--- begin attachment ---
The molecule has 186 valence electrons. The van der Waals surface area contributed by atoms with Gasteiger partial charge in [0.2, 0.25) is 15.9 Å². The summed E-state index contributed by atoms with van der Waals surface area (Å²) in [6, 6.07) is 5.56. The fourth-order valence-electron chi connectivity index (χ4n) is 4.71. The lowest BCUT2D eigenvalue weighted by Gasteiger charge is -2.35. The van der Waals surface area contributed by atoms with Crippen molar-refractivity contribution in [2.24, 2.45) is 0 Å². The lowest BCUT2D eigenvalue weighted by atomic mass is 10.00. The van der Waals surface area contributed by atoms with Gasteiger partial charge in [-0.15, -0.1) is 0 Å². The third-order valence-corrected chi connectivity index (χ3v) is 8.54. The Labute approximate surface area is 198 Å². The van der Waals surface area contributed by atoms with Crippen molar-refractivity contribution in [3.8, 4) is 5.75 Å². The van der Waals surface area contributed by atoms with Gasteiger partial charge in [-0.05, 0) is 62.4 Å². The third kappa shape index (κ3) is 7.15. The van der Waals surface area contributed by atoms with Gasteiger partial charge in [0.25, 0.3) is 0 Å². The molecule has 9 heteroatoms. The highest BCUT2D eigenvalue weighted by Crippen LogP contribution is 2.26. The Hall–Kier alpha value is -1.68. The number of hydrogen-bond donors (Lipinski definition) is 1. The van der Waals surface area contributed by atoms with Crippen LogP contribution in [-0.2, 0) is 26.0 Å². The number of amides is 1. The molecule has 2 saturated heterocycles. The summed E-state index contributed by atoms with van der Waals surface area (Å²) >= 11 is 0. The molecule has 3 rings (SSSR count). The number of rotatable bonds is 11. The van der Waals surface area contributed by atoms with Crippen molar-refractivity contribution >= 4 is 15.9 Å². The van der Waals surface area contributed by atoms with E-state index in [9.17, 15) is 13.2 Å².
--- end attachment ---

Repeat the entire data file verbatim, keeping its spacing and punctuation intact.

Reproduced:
The molecule has 186 valence electrons. The van der Waals surface area contributed by atoms with Gasteiger partial charge in [0.2, 0.25) is 15.9 Å². The summed E-state index contributed by atoms with van der Waals surface area (Å²) in [6, 6.07) is 5.56. The fourth-order valence-electron chi connectivity index (χ4n) is 4.71. The lowest BCUT2D eigenvalue weighted by Gasteiger charge is -2.35. The van der Waals surface area contributed by atoms with Crippen molar-refractivity contribution in [2.24, 2.45) is 0 Å². The lowest BCUT2D eigenvalue weighted by atomic mass is 10.00. The van der Waals surface area contributed by atoms with Gasteiger partial charge in [-0.15, -0.1) is 0 Å². The third-order valence-corrected chi connectivity index (χ3v) is 8.54. The Labute approximate surface area is 198 Å². The van der Waals surface area contributed by atoms with Crippen molar-refractivity contribution in [3.8, 4) is 5.75 Å². The van der Waals surface area contributed by atoms with Gasteiger partial charge in [-0.05, 0) is 62.4 Å². The third kappa shape index (κ3) is 7.15. The van der Waals surface area contributed by atoms with Gasteiger partial charge in [0.25, 0.3) is 0 Å². The molecule has 9 heteroatoms. The highest BCUT2D eigenvalue weighted by Crippen LogP contribution is 2.26. The Hall–Kier alpha value is -1.68. The number of hydrogen-bond donors (Lipinski definition) is 1. The van der Waals surface area contributed by atoms with Crippen LogP contribution in [-0.2, 0) is 26.0 Å². The number of amides is 1. The molecule has 2 saturated heterocycles. The summed E-state index contributed by atoms with van der Waals surface area (Å²) >= 11 is 0. The molecule has 3 rings (SSSR count). The number of rotatable bonds is 11. The van der Waals surface area contributed by atoms with Crippen molar-refractivity contribution >= 4 is 15.9 Å². The van der Waals surface area contributed by atoms with E-state index in [9.17, 15) is 13.2 Å².